Youth Ultimate Empowers Leaders in Panama

by | May 2, 2013, 12:45pm 0

Thirteen Panamanian youth piled into a van to do two of their favorite things: skip a day of school and go play ultimate. Sporting Dragons Club Ultimate jerseys donated by the town’s mayor, the 8 to 16 year olds arrived at the neighboring town’s school and started tossing to warm up. The field was located in the center of the school, like a Roman atrium, the other students were immediately drawn to the spectacle. The home team was comprised of the best players of two gym classes ranging from 12 to 17 years old. The stage was set for the first ultimate game played between schools in Panama. The game was intense, complete with player-resolved disputes, layout scores, and high levels of Spirit of the Game. The crowd loved every second of it, cheering madly and rushing the field after the final point.

Both teams after their first ever school game

I founded Dragons Club Ultimate as a Peace Corps volunteer the western province of Chiriquí, Panama. I saw a need for youth programs in the community where I lived and worked so I created this youth club in early 2012. The club had 13 members ranging from 3rd to 9th grade and unschooled youth. They practiced twice a week and played spirited exhibition matches against the neighboring town.

Dragons Club Ultimate is more than just a group of students getting together to play a sport they love. It is a youth club designed to give under-resourced youth the tools and opportunities to grow emotionally, socially, physically and professionally through the non-profit organization, Ultimate Without Borders (UWB). UWB, founded by former Peace Corps volunteers, Ben Searle and Dai Lin, partners with Peace Corps volunteers to reach communities where youth lack access to recreational activities. UWB provides youth with the opportunity for excellence and the joy of playing and amazing sport in their communities. Zuleyka Ballestero commented, “I am going to keep playing ultimate to learn more about being a professional.”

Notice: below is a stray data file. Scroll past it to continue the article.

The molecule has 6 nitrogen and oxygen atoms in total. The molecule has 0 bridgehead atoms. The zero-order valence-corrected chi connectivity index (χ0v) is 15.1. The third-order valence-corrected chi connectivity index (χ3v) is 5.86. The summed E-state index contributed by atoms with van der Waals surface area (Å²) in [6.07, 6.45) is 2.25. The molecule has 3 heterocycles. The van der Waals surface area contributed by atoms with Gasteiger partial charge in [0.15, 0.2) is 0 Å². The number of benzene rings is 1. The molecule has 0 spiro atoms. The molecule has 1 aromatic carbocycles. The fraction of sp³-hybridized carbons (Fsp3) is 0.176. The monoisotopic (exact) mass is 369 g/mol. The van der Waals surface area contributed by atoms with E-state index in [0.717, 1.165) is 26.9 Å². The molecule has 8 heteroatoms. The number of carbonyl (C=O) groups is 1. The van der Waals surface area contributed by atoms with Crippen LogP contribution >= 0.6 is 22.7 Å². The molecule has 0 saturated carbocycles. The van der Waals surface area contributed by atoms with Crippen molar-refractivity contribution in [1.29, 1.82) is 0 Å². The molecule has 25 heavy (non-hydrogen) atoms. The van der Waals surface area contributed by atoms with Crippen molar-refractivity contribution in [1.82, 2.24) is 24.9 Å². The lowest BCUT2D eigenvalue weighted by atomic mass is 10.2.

Dragons Club Ultimate players and coach

In this sentiment, Ken Hartman Dragons Club’s coach, often visited the homes of his players to keep parents involved and congratulate his players on their effort, dedication and spirit. To be a member of Dragons, the players signed an agreement to practice Spirit of the Game on and off the field, arrive to practices early as well as keep their grades up in school. To assist his players, Ken collaborated with the teachers and offered a tutoring session every Monday for any subject the player wanted extra help in. One of Ken’s players was failing math and made an agreement to go to all the Monday tutoring sessions. His math teacher said that “after joining the club, I noticed a very favorable change in Alberto. He payed attention in class, his performance improved considerably, he approached me with more confidence and showed real interest and responsibility in completing his assignments and getting good grades.” The teacher also happily commented that “[she] saw in his face the joy of being a better student.”

Latino youth said “Forget soccer. I’m playing ultimate!” after a clinic at their school.